In addition to filling only a few positions at the top of organizations, women find themselves working in gender-segregated jobs. Gender-segregation occurs when one biological gender predominantly works in one job classification. For example, women typically hold positions in human resources or administration, while men are found in strategic, operational positions. Although some decline has been noted since 1970, employment in organizations is overwhelmingly gender-segregated (Tomaskovic, Kalleberg, & Marsden, 1996, p. 276-301).

Acker reports:
most of us spend most of our days in work organizations that are almost always dominated by men. The most powerful organizational positions are almost entirely occupied by men with the exception of the occasional biological female who acts as a social man (Sorenson, 1984, p. 139)

Gender segregation impacts women in two separate ways. First, women find themselves working in very traditional career areas as previously mentioned (human resources and administration). And, second, these positions are typically designed to be tactical versus strategic positions. Therefore, biological gender segregation not only impacts the type of position a woman will hold in the organization, it also impacts the level of position.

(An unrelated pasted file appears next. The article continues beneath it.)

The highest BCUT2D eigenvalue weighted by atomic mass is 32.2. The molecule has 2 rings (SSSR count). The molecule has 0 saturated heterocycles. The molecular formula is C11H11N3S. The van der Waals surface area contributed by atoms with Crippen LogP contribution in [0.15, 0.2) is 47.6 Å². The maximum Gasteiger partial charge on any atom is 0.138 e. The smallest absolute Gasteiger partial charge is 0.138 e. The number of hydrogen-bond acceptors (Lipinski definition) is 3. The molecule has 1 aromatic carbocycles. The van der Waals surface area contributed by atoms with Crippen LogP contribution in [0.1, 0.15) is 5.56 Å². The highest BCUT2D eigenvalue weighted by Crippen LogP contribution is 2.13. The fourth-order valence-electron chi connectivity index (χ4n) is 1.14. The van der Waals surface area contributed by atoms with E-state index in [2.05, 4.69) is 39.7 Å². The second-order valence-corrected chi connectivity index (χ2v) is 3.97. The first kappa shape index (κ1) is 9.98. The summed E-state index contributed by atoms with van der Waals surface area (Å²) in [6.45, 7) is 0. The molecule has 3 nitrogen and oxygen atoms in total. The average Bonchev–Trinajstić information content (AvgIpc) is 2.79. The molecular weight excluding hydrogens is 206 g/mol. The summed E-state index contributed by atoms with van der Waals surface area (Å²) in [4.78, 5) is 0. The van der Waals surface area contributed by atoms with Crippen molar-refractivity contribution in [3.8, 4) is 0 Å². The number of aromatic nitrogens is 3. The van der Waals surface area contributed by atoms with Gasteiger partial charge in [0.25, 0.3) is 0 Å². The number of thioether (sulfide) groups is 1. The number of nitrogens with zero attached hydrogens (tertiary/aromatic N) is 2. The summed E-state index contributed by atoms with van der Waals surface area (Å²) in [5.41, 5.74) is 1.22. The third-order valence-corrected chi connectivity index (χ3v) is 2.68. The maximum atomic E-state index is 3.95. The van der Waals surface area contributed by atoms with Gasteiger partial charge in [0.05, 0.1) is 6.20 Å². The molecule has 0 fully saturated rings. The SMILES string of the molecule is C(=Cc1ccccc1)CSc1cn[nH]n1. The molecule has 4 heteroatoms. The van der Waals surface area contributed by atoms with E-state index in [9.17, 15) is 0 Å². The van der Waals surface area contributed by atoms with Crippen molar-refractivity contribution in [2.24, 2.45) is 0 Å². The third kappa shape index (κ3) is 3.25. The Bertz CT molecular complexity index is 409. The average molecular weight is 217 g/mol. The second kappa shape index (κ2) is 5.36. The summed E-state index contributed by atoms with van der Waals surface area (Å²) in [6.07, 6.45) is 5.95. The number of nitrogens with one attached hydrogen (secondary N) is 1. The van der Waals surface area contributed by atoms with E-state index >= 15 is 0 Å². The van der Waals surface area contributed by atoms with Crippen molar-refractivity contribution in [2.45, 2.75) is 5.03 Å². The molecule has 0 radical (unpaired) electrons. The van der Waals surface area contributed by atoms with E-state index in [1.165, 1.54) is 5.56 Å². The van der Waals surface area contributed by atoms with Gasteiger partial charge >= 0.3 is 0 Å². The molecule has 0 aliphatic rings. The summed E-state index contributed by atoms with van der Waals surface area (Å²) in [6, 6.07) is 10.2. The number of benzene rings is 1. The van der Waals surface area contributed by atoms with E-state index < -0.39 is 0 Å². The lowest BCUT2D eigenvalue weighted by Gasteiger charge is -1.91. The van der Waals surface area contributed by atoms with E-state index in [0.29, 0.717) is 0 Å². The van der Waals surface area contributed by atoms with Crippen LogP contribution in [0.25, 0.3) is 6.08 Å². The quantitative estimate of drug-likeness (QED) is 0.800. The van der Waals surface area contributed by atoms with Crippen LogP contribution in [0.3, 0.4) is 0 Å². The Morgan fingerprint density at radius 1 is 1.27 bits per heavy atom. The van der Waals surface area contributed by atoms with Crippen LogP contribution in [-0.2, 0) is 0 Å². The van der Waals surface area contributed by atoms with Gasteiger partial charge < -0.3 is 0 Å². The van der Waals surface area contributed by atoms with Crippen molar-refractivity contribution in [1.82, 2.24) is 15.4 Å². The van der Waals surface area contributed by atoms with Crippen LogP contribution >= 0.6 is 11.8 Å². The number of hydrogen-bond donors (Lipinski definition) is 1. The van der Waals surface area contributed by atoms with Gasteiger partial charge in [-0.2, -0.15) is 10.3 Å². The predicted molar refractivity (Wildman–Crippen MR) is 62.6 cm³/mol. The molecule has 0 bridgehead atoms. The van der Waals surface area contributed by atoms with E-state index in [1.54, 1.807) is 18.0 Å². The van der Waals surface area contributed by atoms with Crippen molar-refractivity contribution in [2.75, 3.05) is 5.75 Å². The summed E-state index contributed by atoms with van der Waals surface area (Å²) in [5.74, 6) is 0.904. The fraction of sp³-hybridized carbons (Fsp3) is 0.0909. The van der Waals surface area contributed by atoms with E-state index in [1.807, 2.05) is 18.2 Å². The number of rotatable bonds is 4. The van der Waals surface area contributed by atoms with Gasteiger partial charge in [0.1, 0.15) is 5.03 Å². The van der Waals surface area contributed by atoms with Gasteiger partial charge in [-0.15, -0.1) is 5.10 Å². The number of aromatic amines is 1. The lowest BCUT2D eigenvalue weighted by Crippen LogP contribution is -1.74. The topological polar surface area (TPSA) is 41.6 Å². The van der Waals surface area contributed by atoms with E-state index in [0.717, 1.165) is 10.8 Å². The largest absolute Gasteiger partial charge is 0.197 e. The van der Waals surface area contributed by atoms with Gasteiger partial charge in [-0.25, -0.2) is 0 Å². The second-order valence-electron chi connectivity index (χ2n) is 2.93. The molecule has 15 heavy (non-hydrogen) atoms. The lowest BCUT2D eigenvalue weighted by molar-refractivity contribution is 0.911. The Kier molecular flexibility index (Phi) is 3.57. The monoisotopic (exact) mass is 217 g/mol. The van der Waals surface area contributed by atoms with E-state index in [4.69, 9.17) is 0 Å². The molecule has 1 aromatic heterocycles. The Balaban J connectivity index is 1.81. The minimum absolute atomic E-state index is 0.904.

The impact of women working at all levels in organizations - especially the top management team (TMT) - has not been examined. "A generally and widely accepted delineation of managerial levels within organizational hierarchies is that of top, middle, and lower levels. Strategic management theory defines top management as the chief executive and those managers reporting directly to that individual" (Hoffman & Zaki, 1995, p. 223). Jablin (1987) reported: Research exploring relationships between hierarchical level and communication patterns has produced a rather diverse, often contradictory set of findings. These results would seem to indicate that a variety of factors jointly affect or moderate relationships between hierarchical level and interaction patterns. (p. 395)

Beginning in the early 1990's, research has provided insight into TMT composition, heterogeneity, and demography (Greening & Johnson, 1996; Hambrick, 1996; Priem, 1990; Smith, Smith, Olian, Sims, O'Brannon, & Scully, 1994; Wiersema & Bantel, 1992). Yet, none of these studies considered the effect of women being present as part of the team. In fact, the studies were treated as amorphous - they provided no insight into the effects of gender. Therefore, this study will examine women's proportional representation in the highest hierarchical level - the TMT of organizations. Exploring how women's proportional representation impacts the TMT will also inform the study of the glass ceiling.